Titanic themed products are popular which is why textiles giant Vision Support Services decided to go all in with their replica Titanic linens they recently unveiled in their Liddell product range. This range is based upon the patterns used by William Ewart & Son Ltd that supplied Oceanic Steam Navigation Company with linens for all their ships which included RMS Titanic. The company merged later with rival William Liddell and Co. to become Ewart Liddell & Co. Vision went to great effort to authenticate the linens by researching records and working with historian and author Tom McCluskie. McCluskie, according to one news report, was thrilled Vision went all out to faithfully reproduce the linens using the same pattern back then. “This strict attention to authentic and historical detail presents the purchaser with a window into time of a bygone age of elegance and luxury,” notes McCluskie. The linens are only available a short time.
Source: Brand creates replicas of linens used on RMS Titanic (Bainbridge Leader, 6 Feb 2017)
Valentine’s Day is used by many to show their affection or love for someone they care about. It has spawned an industry for greeting card makers, candies, and of course flowers. However there is a real religious component as many Christian denominations celebrate it as feast day, commemoration, or optional for the local diocese (such as the Catholic Church). Valentine was the name of many Christian martyrs in the early Church resulting in them all being remembered for their acts of sacrifice for the faith. Some denominations, such as Eastern Orthodox Church, celebrate a particular St. Valentine on two different days.
The association with romantic love could be linked to an ancient Roman festival has been made but there is no evidence of any link. Most seem to believe the link began with Chaucer’s Parlemont of Foules where he indicates birds choose their mates on St. Valentine’s Day although 14 Feb might not be the day Chaucer was referring to. Other poems made the association of love and St. Valentine’s Day in the medieval period and English Renaissance. For those who needed love verses but lacked the ability to compose them, publishers starting offering them. Then putting them on paper and sending them became possible. Paper valentines became very popular in 19th century England resulting in their industrial production. They became popular in the United States as well. With such cards being popular, you needed other things to accompany a card. Roses and chocolates became popular, likely due to skillful marketing to associate them with the day. And so Valentine’s Day became a very major day for greeting card companies, chocolate makers, and sellers of flowers (roses being the most popular flower for the day).
Of course we ought to remember that it is based upon Valentine, who became a saint after he was martyred in Rome in 269 and buried on Flaminian Way. He is the patron saint of Love, Young People, Happy Marriages.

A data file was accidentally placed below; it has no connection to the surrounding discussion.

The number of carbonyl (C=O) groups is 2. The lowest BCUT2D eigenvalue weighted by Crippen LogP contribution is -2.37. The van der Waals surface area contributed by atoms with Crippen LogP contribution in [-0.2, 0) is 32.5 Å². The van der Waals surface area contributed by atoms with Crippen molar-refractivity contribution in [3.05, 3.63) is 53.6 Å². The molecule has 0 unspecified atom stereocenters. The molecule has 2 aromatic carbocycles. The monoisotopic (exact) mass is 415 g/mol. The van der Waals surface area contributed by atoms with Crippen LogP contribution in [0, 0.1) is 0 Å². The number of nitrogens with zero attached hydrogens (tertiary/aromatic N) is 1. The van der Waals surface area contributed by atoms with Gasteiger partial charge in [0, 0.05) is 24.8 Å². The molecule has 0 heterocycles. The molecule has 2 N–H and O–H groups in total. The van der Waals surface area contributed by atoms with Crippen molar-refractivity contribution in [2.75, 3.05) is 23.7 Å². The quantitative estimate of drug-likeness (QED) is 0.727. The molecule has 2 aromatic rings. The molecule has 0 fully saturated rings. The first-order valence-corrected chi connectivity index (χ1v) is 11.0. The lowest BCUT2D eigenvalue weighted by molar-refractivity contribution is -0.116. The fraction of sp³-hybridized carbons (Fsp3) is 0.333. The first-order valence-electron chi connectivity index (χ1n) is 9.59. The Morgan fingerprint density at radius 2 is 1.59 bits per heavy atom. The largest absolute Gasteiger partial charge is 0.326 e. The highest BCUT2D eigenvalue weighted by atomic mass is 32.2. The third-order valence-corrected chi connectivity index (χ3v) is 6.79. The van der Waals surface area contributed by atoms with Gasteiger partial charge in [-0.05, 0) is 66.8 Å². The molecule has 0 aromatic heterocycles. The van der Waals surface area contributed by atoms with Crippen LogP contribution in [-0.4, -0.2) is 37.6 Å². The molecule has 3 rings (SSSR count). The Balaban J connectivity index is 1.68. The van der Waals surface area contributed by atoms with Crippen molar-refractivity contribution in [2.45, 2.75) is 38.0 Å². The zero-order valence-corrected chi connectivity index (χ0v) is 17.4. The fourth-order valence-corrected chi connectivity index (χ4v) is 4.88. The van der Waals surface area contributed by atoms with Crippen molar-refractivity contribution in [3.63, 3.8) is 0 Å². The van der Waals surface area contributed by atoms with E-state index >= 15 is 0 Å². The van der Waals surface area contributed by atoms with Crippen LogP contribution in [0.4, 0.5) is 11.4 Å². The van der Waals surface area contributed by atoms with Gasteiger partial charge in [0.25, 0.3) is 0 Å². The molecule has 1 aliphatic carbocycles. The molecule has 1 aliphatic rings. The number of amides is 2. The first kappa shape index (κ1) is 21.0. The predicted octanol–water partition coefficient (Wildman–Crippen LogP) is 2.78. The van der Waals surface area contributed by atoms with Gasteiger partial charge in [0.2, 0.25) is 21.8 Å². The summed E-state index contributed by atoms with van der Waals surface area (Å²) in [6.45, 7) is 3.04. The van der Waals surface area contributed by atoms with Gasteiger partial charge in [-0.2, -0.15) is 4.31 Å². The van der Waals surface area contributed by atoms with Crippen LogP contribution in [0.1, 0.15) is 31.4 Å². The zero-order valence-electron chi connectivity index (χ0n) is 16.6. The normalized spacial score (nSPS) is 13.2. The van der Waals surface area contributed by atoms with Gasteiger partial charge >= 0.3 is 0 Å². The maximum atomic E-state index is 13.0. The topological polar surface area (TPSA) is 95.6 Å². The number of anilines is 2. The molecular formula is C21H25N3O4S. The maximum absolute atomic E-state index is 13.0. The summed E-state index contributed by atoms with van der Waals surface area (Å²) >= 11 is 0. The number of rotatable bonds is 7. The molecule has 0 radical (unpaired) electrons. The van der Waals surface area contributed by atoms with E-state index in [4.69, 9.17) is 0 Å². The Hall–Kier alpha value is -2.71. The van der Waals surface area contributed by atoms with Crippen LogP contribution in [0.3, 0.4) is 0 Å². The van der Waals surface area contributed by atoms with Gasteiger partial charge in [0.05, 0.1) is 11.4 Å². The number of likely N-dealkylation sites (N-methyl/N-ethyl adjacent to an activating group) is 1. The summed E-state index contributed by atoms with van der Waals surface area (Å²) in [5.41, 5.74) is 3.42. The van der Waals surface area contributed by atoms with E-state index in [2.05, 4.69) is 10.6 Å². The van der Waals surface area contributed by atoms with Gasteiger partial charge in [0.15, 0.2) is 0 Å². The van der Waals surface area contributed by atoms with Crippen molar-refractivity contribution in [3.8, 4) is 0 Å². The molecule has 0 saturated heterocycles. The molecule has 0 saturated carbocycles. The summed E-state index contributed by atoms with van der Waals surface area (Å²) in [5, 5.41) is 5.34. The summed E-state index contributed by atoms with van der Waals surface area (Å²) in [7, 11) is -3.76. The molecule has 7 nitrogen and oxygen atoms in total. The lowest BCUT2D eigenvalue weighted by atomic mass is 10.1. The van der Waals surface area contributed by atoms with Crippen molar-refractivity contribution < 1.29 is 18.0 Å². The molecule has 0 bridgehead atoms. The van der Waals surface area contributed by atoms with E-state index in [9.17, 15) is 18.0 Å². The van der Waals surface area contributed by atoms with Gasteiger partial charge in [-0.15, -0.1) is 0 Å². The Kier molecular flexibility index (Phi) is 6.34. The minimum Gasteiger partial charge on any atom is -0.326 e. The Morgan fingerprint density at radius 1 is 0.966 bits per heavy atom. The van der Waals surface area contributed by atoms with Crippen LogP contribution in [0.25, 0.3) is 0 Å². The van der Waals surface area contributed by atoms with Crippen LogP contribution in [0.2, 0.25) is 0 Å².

[Editors Note-Still catching up on news. Been busy as of late so I have not been able to post much]
1. Rare Titanic photo going under the hammer (Daily Echo, 10 Feb 2017) A rare photograph of the ill-fated Titanic,which was bought for “a song” at a country auction, is now set to fetch hundreds of pounds when it is auctioned again next week. The black and white photograph, in a glazed oak frame, was taken shortly before the Titanic sank – with the loss of more than 1,500 lives – on its maiden voyage from Southampton to New York in April 1912.
2. Experts are disputing a documentary which says a fire was partly to blame for the Titanic sinking (thejournal.ie, 11 Feb 2017) The programme argued that long-hidden photographs from the time showed that the Titanic’s hull had supposedly been damaged by a fire before it set off on its only journey, leaving it weak and susceptible when it hit an iceberg in the Atlantic Ocean. In the documentary, Moloney noted that researchers had known about the fire before but had tended to dismiss it as an ‘irrelevancy’, arguing that it should have been taken more seriously as a cause of the sinking. The documentary also claimed there were other issues which contributed to the ship sinking, such as substandard materials and shoddy workmanship, primarily due to cost-cutting. However a team of seven maritime historians has published an article completely refuting the programme’s claim that the coal fire was one of the main reasons why the ship sank. “However intriguing the claims set forth in Titanic: The New Evidence may be, they run counter to a wealth of well-researched facts about the ship and its sinking,” said J Kent Layton, a Titanic historian.
3. James Cameron really has a thin skin it seems when it comes to certain aspect of his famous Titanic movie. Fans debate the many points of this and that in the movie. One such example is whether or not Jack could have fit on the door Rose was on. Now I have not spent any real time dwelling on this point since we know this is just a movie. Apparently it got the attention of Mythbusters and they proved it was possible for Jack to have survived on the floating door with extra buoyancy. Okay that ought to have more or less settled it and we could move on. Not Cameron. So he recently commented on it by saying Jack would never have survived and that Mythbusters was full of poop (he used a barnyard word that is far more graphic for this family friendly blog). Of course he was on that episode of Mythbusters and never said is was all poop. He does say it was in the script he was to die. Okay. Moving on. James Cameron Debunks ‘Titanic’ Theory That Jack Could Fit On The Door (Huffington Post Canada, 1 Feb 2017)